Base, Institute of Medicine, 1999, Editors Joy, JE, Watson, SJ Jr., and Benson, John A Jr
2014 The American Academy of Ophthalmology (AAO) (54) recommends use of medications including topical miotics, beta adrenergic blockers, epinephrine derivatives, carbonic anhydrase inhibitors, alpha adrenergic agonists, and prostaglandin analogs as well as surgical treatments, such as laser trabeculoectomy, drainage devices, and cyclodestruction which have been used effectively to lower IOP.
It is acknowledged that if people are ‘growing and using their own marijuana’, they may achieve an adequate treatment of elevated IOP and neuroprotection to the optic nerve. But the thrust of both the AAO and NEI have been to thwart any consideration of cannabis as an alternative to conventional ophthalmological care. Why? Could it be because cannabis use would reduce the need for conventional pharmaceutical and surgical care of glaucoma provided by ophthalmologists?
In the previous 6 citations:
1. ‘There is no scientifically verifiable evidence’, not because studies did not show IOP lowering but because such studies aren’t allowed nor does the AAO accept that it should even be studied.
2. ‘None of these studies demonstrated that marijuana –or any of its components– could safely and effectively lower IOP any more than a variety of drugs on the market’. Here, the NEI/NIH points out that marijuana is lowering pressure no more than the drugs on the market. It is lowering pressure, just not more than the pharmaceuticals.
3. Coming out in 1998 this was, in effect a response to California’s passing the medical use of cannabis in 1996. Other states were legalizing the medical use of cannabis. This editorial was surmising the potential problems of smoked cannabis on retinal artery blood flow, mild lowering of systemic blood pressure, and the short duration of IOP-lowering effect of cannabis without recognizing the prolonged duration of action of ingested cannabinoids that can be designed to limit psychoactivity.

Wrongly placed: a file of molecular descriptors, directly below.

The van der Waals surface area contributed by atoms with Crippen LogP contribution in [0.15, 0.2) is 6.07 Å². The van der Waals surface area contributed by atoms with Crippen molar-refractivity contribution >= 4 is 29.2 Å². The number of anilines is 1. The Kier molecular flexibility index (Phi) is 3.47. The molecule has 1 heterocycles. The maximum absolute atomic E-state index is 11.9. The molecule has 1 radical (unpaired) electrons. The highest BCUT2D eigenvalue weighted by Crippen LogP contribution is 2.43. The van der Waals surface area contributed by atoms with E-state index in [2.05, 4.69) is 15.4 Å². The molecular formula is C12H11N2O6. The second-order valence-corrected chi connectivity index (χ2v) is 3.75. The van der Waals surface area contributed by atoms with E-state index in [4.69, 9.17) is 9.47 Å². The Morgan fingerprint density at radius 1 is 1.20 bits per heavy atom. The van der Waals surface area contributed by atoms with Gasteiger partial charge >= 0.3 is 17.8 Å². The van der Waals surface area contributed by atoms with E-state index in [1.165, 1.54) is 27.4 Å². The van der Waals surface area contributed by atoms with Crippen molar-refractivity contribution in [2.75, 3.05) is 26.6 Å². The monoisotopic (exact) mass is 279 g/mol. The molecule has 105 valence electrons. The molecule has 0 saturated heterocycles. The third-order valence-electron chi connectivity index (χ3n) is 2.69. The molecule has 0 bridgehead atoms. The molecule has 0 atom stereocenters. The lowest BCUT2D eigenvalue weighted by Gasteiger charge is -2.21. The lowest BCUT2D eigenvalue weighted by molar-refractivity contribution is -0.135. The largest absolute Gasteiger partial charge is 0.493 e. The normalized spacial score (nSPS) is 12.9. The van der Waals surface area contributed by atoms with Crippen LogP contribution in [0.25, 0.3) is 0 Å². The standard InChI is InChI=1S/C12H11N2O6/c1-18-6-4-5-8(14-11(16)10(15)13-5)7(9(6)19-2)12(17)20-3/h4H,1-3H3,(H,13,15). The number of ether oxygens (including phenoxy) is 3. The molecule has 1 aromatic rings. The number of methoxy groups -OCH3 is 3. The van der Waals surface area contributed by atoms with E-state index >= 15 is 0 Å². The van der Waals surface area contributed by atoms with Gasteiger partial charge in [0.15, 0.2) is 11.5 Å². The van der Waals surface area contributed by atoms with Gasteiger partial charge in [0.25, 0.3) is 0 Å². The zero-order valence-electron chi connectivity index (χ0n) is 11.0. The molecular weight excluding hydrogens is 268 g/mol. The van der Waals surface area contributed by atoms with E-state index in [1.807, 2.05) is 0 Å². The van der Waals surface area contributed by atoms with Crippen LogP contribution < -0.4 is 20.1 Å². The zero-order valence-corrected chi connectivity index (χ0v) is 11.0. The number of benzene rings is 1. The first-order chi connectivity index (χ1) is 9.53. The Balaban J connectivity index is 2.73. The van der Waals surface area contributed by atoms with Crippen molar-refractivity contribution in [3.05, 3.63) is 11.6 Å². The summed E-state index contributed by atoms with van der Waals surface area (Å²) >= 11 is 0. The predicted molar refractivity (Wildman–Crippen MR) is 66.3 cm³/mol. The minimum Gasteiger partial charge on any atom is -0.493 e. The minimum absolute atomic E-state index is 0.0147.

4. In 2007 dronabinol (synthetic THC) was shown to lower IOP and improve retinal blood, flow contradicting the assertions of harm from the Archives of Ophthalmology.
5. Marijuana and Medicine: Assessing the Science Base, from the Institute of Medicine in 1999 attempted to summarize the earlier findings and opinion. Dr. John Benson, one of the authors, sums up the negatives: it is too short lived, requires too high a dosage, and has potential adverse effects. This is nothing more than opinion without a controlled trial of cannabis as a treatment for Glaucoma. Today, with hundreds of cannabis strains available, and numerous methods of administration, the IOM report needs updating.
6. The American Association of Ophthalmologists task force report in 2014 gets right to the crux of the matter: the ophthalmologists don’t want any competition from cannabis to interfere with their treatment modalities of drugs and surgeries. Nobody has even considered possible benefit from the neuroprotective aspects of cannabinoids —which may be as helpful in protecting the optic nerve as the IOP-lowering effects. Again, no research, no competition.
I hope this collection of documents is useful to you. The ophthalmologists I work with in California don’t want to cross the line with their AAO, fearing reprisals from their professional society. They prefer to refer their patients to me for adjunctive treatment with cannabis.